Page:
‘Genetic Shield’ May Explain Lower COVID Mortality in Southern Italy Compared to North

“A ‘genetic shield’ may have protected southern Italy from the Sars-CoV-2 tsunami that swept the northern regions,” says Antonio Giordano, M.D., Ph.D., Founder and Director of the Sbarro Institute for Cancer Research and Molecular Medicine at Temple University, and Professor of Pathology at the University of Siena, Italy. “The hypothesis needs to be studied before drawing conclusions, but there is already a solid scientific basis for this theory,” Giordano says.

“There may be a form of defense printed in the DNA against the more serious effects of the coronavirus,” says Giordano, “which seems more widespread in the South of Italy than in the North.”

Giordano and his collaborators are currently studying the correlation of certain genetic markers, known as Human Leukocyte Antigen (HLA), to incidence of severe cases of COVID-19 throughout Italy. They have published an article in the journal Frontiers in Immunology, describing their findings and subject for further research.

Co-Authors Pierpaolo Correale from Grand Metropolitan Hospital “Bianchi Melacrino Morelli”, Reggio Calabria along with Francesca Pentimalli, of the National Cancer Institute ‘Pascale,” and Patrizia Maiorano, of the University of Siena, suggest that specific variants of HLA genes could underlie susceptibility to the SARS-CoV-2 coronavirus, or predict a worse disease outcome, and the absence of these variants may protect the patient from more severe disease progression.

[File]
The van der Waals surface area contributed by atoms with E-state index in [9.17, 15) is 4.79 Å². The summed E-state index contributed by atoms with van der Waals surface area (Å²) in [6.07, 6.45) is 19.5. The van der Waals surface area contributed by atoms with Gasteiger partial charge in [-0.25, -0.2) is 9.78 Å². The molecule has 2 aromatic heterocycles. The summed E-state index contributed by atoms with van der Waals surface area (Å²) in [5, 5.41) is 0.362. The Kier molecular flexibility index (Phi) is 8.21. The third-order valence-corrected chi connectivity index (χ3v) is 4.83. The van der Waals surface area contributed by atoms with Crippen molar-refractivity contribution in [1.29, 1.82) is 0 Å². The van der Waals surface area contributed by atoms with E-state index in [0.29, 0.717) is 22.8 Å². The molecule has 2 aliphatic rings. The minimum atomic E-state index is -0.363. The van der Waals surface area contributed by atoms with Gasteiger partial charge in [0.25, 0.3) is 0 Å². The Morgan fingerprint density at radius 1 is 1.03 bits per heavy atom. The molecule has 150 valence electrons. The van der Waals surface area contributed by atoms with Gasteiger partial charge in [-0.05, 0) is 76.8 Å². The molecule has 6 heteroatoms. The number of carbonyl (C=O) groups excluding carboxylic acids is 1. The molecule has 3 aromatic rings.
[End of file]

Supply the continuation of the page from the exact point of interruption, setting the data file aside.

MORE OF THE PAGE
“The identification of such immunogenetic determinants would be crucial to inform priorities in future vaccination campaigns, to decide clinical management strategies, and to isolate genetically at risk individuals, including healthcare workers,” says co-author Luciano Mutti, MD, Oncologist and Professor at the Sbarro Institute.

About the Sbarro Health Research Organization
The Sbarro Health Research Organization (SHRO) is non-profit charity committed to funding excellence in basic genetic research to cure and diagnose cancer, cardiovascular diseases, diabetes and other chronic illnesses and to foster the training of young doctors in a spirit of professionalism and humanism. To learn more about the SHRO please visit www.shro.org

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